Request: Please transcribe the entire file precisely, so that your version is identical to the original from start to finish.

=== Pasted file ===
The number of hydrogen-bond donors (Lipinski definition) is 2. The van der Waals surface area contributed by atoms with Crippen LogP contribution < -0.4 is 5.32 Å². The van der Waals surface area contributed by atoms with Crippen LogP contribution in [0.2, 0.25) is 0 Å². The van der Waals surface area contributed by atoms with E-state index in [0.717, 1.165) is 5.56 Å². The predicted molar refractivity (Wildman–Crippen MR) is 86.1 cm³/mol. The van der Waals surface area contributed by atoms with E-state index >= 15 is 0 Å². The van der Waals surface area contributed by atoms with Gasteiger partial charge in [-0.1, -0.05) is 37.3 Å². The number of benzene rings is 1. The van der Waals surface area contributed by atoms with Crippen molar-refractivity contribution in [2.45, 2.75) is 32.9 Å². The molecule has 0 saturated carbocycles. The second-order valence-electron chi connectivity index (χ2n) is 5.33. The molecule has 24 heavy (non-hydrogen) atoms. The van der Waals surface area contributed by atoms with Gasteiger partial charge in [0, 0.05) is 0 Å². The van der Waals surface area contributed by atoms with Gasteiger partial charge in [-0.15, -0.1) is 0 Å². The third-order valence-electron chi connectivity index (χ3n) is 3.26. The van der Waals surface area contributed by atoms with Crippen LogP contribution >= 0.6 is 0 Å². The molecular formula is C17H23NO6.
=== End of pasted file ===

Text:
The number of hydrogen-bond donors (Lipinski definition) is 2. The van der Waals surface area contributed by atoms with Crippen LogP contribution < -0.4 is 5.32 Å². The van der Waals surface area contributed by atoms with Crippen LogP contribution in [0.2, 0.25) is 0 Å². The van der Waals surface area contributed by atoms with E-state index in [0.717, 1.165) is 5.56 Å². The predicted molar refractivity (Wildman–Crippen MR) is 86.1 cm³/mol. The van der Waals surface area contributed by atoms with E-state index >= 15 is 0 Å². The van der Waals surface area contributed by atoms with Gasteiger partial charge in [-0.1, -0.05) is 37.3 Å². The number of benzene rings is 1. The van der Waals surface area contributed by atoms with Crippen molar-refractivity contribution in [2.45, 2.75) is 32.9 Å². The molecule has 0 saturated carbocycles. The second-order valence-electron chi connectivity index (χ2n) is 5.33. The molecule has 24 heavy (non-hydrogen) atoms. The van der Waals surface area contributed by atoms with Gasteiger partial charge in [0, 0.05) is 0 Å². The van der Waals surface area contributed by atoms with Gasteiger partial charge in [-0.15, -0.1) is 0 Å². The third-order valence-electron chi connectivity index (χ3n) is 3.26. The van der Waals surface area contributed by atoms with Crippen LogP contribution >= 0.6 is 0 Å². The molecular formula is C17H23NO6.